Atonment in Balance is a first attempt in a lengthy process of decoding and organizing the complex universe inhabited by the artist, linking works across time and space, from his earliest murals painted in Chicago to small works on paper, created in the twilight of his life at home in Baton Rouge, Louisiana. Like all significant artists, Aton cycled through bodies of work and interests over the course of his life. While the surfaces, palettes, and scales evolved over time, Aton’s visual language and the deep intellectual roots of his work remained consistent for nearly sixty years, tangible evidence of an artist who sought clarity on the same unanswerable questions that plague us all in a dizzying search for truth that would occupy Aton until his inevitable return to the sun.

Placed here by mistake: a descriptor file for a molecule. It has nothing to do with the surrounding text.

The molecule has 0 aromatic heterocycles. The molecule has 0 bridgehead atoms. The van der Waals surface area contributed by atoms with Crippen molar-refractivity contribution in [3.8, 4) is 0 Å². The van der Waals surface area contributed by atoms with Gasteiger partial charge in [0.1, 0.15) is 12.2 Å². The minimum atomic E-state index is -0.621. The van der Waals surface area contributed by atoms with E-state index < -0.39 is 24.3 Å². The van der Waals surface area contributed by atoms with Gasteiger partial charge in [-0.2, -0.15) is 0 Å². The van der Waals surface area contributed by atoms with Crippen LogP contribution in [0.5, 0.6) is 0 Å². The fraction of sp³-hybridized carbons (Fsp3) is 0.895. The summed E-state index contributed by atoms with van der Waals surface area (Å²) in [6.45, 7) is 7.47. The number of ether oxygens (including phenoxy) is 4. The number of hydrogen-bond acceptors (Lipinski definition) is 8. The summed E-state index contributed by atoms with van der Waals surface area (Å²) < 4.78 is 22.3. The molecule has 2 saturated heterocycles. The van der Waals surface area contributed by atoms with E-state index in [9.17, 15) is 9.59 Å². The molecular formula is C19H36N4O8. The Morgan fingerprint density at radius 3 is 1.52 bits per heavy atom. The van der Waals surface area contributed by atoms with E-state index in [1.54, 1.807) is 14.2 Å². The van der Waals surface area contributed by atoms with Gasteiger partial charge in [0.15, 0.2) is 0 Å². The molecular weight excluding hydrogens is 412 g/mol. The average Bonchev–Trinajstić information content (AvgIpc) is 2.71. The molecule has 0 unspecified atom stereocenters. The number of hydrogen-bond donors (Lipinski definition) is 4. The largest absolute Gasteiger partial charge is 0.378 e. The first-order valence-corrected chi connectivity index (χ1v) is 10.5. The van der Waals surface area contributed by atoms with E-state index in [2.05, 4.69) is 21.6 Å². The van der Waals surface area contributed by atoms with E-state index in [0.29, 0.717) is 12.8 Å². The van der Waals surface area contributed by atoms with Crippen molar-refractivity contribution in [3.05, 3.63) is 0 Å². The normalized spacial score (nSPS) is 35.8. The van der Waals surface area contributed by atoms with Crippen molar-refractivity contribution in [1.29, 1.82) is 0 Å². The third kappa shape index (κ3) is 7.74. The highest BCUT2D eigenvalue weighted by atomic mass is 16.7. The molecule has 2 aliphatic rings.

Ayé Aton (né Robert Underwood) was born in 1940 in Versailles, Kentucky and died in 2017 in Lexington, KY. His work has been exhibited at The Studio Museum (New York, NY), the Chicago Museum of Contemporary Art (Chicago, IL), the University of Pennsylvania Institute of Contemporary Art (Philadelphia, PA), the University of Kentucky (Lexington, KY), Emory University (Atlanta, GA), and in the 2023-24 Shanghai Biennale (Shanghai, China). Aton played drums and percussion with Sun Ra & His Arkestra from 1972-1976, and can be heard on the albums Discipline 27-II (1972) and Space is the Place (1973), as well as on Infinite Spirit Music’s Live Without Fear (1980). His murals can be seen in the film Space is the Place, directed by John Coney, written by Sun Ra & Joshua Smith, and produced by Jim Newman.

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Selected Press

Elephant
May 8, 2024
The Cosmic Reawakening of Ayé Aton
By Gwyneth Giller